|Active Directory directory services||Allows client computers and RIS servers to locate each other. Holds the GPOs that are used to configure the installation process.|
In addition, the client systems must contain network cards that can be configured for remote boot and fitted with a remote boot ROM. If the network cards cannot boot from the network, a floppy disk can be created that will connect to the network and start the remote installation.
The RIS server is a service that can be installed on a Windows 2000 Server (see Figure B.5). It accepts requests from clients and distributes Windows 2000 images to them. For further information on deploying Windows 2000 via RIS, see Chapter 15 of MCSE Training Kit—Windows 2000 Active Directory Services from Microsoft Press.
Figure B.5 Installing RIS
The distribution of a large number of images can produce a lot of network traffic and loading on the host server. The timing and number of simultaneous distributions should be carefully controlled to reduce the impact on normal network operation.
Systems Management Server (SMS) is a management tool that uses Windows Management Instrumentation (WMI) and software scanners to build and maintain a detailed inventory of systems on a network. The information is held in a Microsoft SQL Server–based repository.
In addition, administrators can create and deploy jobs that are executed by the SMS agents on the systems. The jobs can perform a clean installation or an upgrade of software such as Windows 2000 Professional and Windows 2000 Server (and their associated service packs) on the client machines. SMS can also be used to contact agents in the remote systems and perform diagnostic tasks.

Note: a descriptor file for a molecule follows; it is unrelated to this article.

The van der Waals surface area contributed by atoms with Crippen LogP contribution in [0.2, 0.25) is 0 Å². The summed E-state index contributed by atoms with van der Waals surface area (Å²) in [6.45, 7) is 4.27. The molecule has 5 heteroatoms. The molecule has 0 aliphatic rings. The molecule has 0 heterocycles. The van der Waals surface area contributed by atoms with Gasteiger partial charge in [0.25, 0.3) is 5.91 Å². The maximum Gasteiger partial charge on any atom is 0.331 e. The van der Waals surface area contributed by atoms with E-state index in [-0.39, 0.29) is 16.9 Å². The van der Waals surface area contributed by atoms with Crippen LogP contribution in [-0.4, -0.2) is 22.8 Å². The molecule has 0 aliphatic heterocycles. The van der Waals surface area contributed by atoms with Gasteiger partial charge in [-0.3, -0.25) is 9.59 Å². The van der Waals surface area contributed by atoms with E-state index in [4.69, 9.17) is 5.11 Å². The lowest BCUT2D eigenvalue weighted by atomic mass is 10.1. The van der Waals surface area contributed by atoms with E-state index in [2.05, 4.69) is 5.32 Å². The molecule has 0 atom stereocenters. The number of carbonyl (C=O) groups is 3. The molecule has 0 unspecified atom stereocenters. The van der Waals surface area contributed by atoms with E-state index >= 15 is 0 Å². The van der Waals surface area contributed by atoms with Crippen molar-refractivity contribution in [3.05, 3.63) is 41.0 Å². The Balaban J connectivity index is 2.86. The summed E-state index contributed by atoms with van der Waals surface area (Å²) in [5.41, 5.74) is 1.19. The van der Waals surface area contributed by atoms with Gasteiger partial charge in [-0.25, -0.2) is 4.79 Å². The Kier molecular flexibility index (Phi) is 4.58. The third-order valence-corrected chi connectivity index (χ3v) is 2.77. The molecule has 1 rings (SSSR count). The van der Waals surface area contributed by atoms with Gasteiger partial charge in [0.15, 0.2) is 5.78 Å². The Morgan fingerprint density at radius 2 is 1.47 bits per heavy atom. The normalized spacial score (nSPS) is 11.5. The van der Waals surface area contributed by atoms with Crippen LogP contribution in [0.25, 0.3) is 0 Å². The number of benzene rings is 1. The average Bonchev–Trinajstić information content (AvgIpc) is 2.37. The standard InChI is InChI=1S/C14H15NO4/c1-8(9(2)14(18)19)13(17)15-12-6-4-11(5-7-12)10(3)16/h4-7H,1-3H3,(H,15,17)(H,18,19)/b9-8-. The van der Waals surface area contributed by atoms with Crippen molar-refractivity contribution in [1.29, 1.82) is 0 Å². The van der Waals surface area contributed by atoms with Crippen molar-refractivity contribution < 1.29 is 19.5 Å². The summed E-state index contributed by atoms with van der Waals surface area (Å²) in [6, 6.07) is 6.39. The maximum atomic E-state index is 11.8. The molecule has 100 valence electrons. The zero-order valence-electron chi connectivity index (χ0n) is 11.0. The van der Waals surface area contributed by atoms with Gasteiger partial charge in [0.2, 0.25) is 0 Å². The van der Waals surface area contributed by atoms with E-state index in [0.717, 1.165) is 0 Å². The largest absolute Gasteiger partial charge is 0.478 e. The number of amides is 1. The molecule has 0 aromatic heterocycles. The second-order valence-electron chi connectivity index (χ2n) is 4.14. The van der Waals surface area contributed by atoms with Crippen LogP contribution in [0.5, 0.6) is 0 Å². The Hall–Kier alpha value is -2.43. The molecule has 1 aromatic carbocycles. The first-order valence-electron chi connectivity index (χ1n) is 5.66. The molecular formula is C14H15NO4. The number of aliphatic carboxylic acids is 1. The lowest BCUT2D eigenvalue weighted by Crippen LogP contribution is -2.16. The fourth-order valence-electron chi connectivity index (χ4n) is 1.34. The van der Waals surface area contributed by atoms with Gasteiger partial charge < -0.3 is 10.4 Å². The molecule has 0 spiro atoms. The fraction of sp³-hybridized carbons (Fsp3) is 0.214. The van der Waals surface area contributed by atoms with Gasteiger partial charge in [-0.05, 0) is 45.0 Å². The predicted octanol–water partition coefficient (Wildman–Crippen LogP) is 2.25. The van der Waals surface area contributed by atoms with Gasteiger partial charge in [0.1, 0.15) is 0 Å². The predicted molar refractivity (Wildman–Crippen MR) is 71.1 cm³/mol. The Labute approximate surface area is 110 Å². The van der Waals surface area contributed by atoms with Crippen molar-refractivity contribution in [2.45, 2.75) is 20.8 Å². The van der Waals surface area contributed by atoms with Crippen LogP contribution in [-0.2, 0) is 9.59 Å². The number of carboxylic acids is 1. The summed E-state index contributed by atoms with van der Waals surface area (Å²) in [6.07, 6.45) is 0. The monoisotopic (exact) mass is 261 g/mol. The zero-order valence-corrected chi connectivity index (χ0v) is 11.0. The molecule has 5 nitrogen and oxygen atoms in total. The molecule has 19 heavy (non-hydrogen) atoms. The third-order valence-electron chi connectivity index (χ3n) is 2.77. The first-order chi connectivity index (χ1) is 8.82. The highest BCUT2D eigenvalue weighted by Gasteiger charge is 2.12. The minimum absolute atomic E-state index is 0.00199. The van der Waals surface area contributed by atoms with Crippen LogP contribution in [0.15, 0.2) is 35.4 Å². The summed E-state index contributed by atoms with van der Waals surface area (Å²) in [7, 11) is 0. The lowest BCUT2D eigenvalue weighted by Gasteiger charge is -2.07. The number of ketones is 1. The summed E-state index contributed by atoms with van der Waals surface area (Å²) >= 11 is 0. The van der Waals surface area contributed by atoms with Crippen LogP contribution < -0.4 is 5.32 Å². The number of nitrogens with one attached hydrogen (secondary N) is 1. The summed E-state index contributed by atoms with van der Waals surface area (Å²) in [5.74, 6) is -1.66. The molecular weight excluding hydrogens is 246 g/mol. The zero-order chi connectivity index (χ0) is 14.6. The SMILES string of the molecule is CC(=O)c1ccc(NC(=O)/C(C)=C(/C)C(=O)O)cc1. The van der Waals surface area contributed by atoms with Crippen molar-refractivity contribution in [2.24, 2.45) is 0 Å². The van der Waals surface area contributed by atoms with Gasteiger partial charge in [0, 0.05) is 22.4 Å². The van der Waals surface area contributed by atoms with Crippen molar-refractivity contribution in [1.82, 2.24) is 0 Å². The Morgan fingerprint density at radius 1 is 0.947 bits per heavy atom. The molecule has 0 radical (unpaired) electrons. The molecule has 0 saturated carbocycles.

SMS is applicable only if the destination system is already running an operating system connected to SMS and running the appropriate agents. However, the inventory mechanisms that form part of SMS can be useful in managing the migration process, in that the number and nature of the upgrades that have been performed can be obtained from the SQL repository.
It might be necessary to install applications in addition to Windows 2000 Professional. Some of the installation tools just discussed allow applications to be distributed at the same time as the operating system. For example, you can use SysPrep to create an image that contains any number of additional programs.
For some installations, it might be necessary to set up the applications once Windows 2000 has been installed. This can be achieved by using the [GuiRunOnce] section, which can be added to the unattended answer file.
The [GuiRunOnce] section specifies commands to be executed the first time a user logs on to a computer after setup has completed. These commands can perform the installation of the applications. The commands can simply run the setup program of the required program (using a quiet form of the setup if possible), or they can invoke Windows Installer Service to perform the installation.
Windows Installer Service is a Windows 2000 component that performs the installation of applications on Windows systems. Windows Installer Service operates on Windows Installer package files. These are files with the extension .msi and describe the applications in a standard way to ensure that they can be installed correctly. Ideally, the applications to be distributed as part of a Windows 2000 migration should use Windows Installer Service and GPOs. Figure B.6 shows the locations for software installations and upgrades in a GPO.
Figure B.6 Software deployment location in a GPO
Third-party tools are available to repackage pre–Windows Installer applications into Windows Installer format. Windows 2000 includes WinINSTALL Limited Edition (LE) repackager, as shown in Figure B.7.
Figure B.7 Veritas Windows Installer Packager
Windows Installer Package Editor is supplied on the Windows 2000 installation CD in the \Valueadd\3rdparty\Mgmt\Winstle folder.
A complete lesson on using GPOs and Windows Installer for software management is contained in MCSE Training Kit—Windows 2000 Active Directory Services from Microsoft Press.